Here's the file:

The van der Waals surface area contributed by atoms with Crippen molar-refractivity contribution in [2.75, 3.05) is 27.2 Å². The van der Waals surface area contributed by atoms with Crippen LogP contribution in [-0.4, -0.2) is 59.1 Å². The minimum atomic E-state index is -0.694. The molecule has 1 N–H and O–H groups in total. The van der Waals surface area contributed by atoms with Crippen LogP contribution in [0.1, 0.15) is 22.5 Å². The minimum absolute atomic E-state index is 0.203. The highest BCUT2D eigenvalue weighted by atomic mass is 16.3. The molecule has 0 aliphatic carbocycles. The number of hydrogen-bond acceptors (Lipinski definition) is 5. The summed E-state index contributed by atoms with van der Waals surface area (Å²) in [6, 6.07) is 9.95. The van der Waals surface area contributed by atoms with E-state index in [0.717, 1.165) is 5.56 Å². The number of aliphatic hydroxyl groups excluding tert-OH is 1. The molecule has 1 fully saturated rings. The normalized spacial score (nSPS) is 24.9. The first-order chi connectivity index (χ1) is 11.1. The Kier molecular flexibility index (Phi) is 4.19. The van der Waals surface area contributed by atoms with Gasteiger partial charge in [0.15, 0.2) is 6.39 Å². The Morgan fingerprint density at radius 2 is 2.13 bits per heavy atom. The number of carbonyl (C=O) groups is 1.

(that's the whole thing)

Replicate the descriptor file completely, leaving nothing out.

The van der Waals surface area contributed by atoms with Crippen molar-refractivity contribution in [2.75, 3.05) is 27.2 Å². The van der Waals surface area contributed by atoms with Crippen LogP contribution in [-0.4, -0.2) is 59.1 Å². The minimum atomic E-state index is -0.694. The molecule has 1 N–H and O–H groups in total. The van der Waals surface area contributed by atoms with Crippen LogP contribution in [0.1, 0.15) is 22.5 Å². The minimum absolute atomic E-state index is 0.203. The highest BCUT2D eigenvalue weighted by atomic mass is 16.3. The molecule has 0 aliphatic carbocycles. The number of hydrogen-bond acceptors (Lipinski definition) is 5. The summed E-state index contributed by atoms with van der Waals surface area (Å²) in [6, 6.07) is 9.95. The van der Waals surface area contributed by atoms with E-state index in [0.717, 1.165) is 5.56 Å². The number of aliphatic hydroxyl groups excluding tert-OH is 1. The molecule has 1 fully saturated rings. The normalized spacial score (nSPS) is 24.9. The first-order chi connectivity index (χ1) is 11.1. The Kier molecular flexibility index (Phi) is 4.19. The van der Waals surface area contributed by atoms with Gasteiger partial charge in [0.15, 0.2) is 6.39 Å². The Morgan fingerprint density at radius 2 is 2.13 bits per heavy atom. The number of carbonyl (C=O) groups is 1.